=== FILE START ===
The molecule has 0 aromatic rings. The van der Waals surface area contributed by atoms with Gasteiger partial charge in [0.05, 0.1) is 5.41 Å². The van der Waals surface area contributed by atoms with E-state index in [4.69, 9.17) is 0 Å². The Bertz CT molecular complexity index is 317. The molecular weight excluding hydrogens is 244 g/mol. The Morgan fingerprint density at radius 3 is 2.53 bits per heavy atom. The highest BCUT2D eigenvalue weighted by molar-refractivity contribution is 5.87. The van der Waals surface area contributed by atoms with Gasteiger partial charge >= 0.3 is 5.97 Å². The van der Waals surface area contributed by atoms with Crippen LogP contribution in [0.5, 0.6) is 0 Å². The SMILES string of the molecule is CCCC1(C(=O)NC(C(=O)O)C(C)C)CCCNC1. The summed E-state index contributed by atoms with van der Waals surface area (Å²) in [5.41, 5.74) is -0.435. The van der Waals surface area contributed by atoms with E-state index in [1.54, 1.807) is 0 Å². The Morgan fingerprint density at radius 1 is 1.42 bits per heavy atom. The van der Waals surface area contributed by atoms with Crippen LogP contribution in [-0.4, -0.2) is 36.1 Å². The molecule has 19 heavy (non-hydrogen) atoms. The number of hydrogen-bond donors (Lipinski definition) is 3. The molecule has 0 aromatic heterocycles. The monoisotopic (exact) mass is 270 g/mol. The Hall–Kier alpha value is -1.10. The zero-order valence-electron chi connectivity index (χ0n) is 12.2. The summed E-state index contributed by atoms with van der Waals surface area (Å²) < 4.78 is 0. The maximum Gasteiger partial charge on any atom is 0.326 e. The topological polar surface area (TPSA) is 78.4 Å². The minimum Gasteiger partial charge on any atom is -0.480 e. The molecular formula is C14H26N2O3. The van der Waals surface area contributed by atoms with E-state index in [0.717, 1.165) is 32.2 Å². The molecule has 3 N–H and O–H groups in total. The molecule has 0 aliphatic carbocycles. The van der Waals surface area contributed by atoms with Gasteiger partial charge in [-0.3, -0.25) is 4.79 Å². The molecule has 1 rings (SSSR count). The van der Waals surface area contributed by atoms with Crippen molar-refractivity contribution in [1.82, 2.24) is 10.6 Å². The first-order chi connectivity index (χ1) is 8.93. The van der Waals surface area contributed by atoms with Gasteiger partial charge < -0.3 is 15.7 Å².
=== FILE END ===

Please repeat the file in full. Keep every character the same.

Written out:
The molecule has 0 aromatic rings. The van der Waals surface area contributed by atoms with Gasteiger partial charge in [0.05, 0.1) is 5.41 Å². The van der Waals surface area contributed by atoms with E-state index in [4.69, 9.17) is 0 Å². The Bertz CT molecular complexity index is 317. The molecular weight excluding hydrogens is 244 g/mol. The Morgan fingerprint density at radius 3 is 2.53 bits per heavy atom. The highest BCUT2D eigenvalue weighted by molar-refractivity contribution is 5.87. The van der Waals surface area contributed by atoms with Gasteiger partial charge >= 0.3 is 5.97 Å². The van der Waals surface area contributed by atoms with Crippen LogP contribution in [0.5, 0.6) is 0 Å². The SMILES string of the molecule is CCCC1(C(=O)NC(C(=O)O)C(C)C)CCCNC1. The summed E-state index contributed by atoms with van der Waals surface area (Å²) in [5.41, 5.74) is -0.435. The van der Waals surface area contributed by atoms with E-state index in [1.54, 1.807) is 0 Å². The Morgan fingerprint density at radius 1 is 1.42 bits per heavy atom. The van der Waals surface area contributed by atoms with Crippen LogP contribution in [-0.4, -0.2) is 36.1 Å². The molecule has 19 heavy (non-hydrogen) atoms. The number of hydrogen-bond donors (Lipinski definition) is 3. The molecule has 0 aromatic heterocycles. The monoisotopic (exact) mass is 270 g/mol. The Hall–Kier alpha value is -1.10. The zero-order valence-electron chi connectivity index (χ0n) is 12.2. The summed E-state index contributed by atoms with van der Waals surface area (Å²) < 4.78 is 0. The maximum Gasteiger partial charge on any atom is 0.326 e. The topological polar surface area (TPSA) is 78.4 Å². The minimum Gasteiger partial charge on any atom is -0.480 e. The molecular formula is C14H26N2O3. The van der Waals surface area contributed by atoms with E-state index in [0.717, 1.165) is 32.2 Å². The molecule has 3 N–H and O–H groups in total. The molecule has 0 aliphatic carbocycles. The van der Waals surface area contributed by atoms with Gasteiger partial charge in [-0.3, -0.25) is 4.79 Å². The molecule has 1 rings (SSSR count). The van der Waals surface area contributed by atoms with Crippen molar-refractivity contribution in [1.82, 2.24) is 10.6 Å². The first-order chi connectivity index (χ1) is 8.93. The van der Waals surface area contributed by atoms with Gasteiger partial charge < -0.3 is 15.7 Å².